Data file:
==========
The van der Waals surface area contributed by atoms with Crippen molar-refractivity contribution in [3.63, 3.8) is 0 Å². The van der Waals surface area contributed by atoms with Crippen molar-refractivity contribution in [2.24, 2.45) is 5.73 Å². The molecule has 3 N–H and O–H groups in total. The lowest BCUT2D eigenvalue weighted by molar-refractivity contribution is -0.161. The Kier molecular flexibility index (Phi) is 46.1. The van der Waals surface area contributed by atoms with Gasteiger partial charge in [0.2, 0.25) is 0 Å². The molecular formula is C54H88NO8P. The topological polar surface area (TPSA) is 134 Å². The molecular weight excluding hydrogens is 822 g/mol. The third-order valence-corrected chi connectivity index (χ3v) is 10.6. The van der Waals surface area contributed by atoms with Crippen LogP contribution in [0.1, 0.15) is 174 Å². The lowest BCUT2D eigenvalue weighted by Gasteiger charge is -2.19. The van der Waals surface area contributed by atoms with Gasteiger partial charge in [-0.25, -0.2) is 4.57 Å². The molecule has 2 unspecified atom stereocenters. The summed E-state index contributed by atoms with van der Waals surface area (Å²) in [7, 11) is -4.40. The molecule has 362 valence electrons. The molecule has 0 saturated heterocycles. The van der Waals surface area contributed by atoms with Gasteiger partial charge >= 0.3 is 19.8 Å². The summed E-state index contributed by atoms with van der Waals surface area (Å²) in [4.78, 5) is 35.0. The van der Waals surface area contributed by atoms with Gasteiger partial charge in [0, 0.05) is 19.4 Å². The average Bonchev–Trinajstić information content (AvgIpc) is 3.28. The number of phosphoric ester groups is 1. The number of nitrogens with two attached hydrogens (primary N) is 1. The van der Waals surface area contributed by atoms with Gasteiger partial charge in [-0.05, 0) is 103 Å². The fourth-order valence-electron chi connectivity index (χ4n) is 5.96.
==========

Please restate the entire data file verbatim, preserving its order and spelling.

The van der Waals surface area contributed by atoms with Crippen molar-refractivity contribution in [3.63, 3.8) is 0 Å². The van der Waals surface area contributed by atoms with Crippen molar-refractivity contribution in [2.24, 2.45) is 5.73 Å². The molecule has 3 N–H and O–H groups in total. The lowest BCUT2D eigenvalue weighted by molar-refractivity contribution is -0.161. The Kier molecular flexibility index (Phi) is 46.1. The van der Waals surface area contributed by atoms with Gasteiger partial charge in [0.2, 0.25) is 0 Å². The molecular formula is C54H88NO8P. The topological polar surface area (TPSA) is 134 Å². The molecular weight excluding hydrogens is 822 g/mol. The third-order valence-corrected chi connectivity index (χ3v) is 10.6. The van der Waals surface area contributed by atoms with Crippen LogP contribution in [0.1, 0.15) is 174 Å². The lowest BCUT2D eigenvalue weighted by Gasteiger charge is -2.19. The van der Waals surface area contributed by atoms with Gasteiger partial charge in [-0.25, -0.2) is 4.57 Å². The molecule has 2 unspecified atom stereocenters. The summed E-state index contributed by atoms with van der Waals surface area (Å²) in [7, 11) is -4.40. The molecule has 362 valence electrons. The molecule has 0 saturated heterocycles. The van der Waals surface area contributed by atoms with Gasteiger partial charge >= 0.3 is 19.8 Å². The summed E-state index contributed by atoms with van der Waals surface area (Å²) in [4.78, 5) is 35.0. The van der Waals surface area contributed by atoms with Gasteiger partial charge in [0, 0.05) is 19.4 Å². The average Bonchev–Trinajstić information content (AvgIpc) is 3.28. The number of phosphoric ester groups is 1. The number of nitrogens with two attached hydrogens (primary N) is 1. The van der Waals surface area contributed by atoms with Gasteiger partial charge in [-0.05, 0) is 103 Å². The fourth-order valence-electron chi connectivity index (χ4n) is 5.96.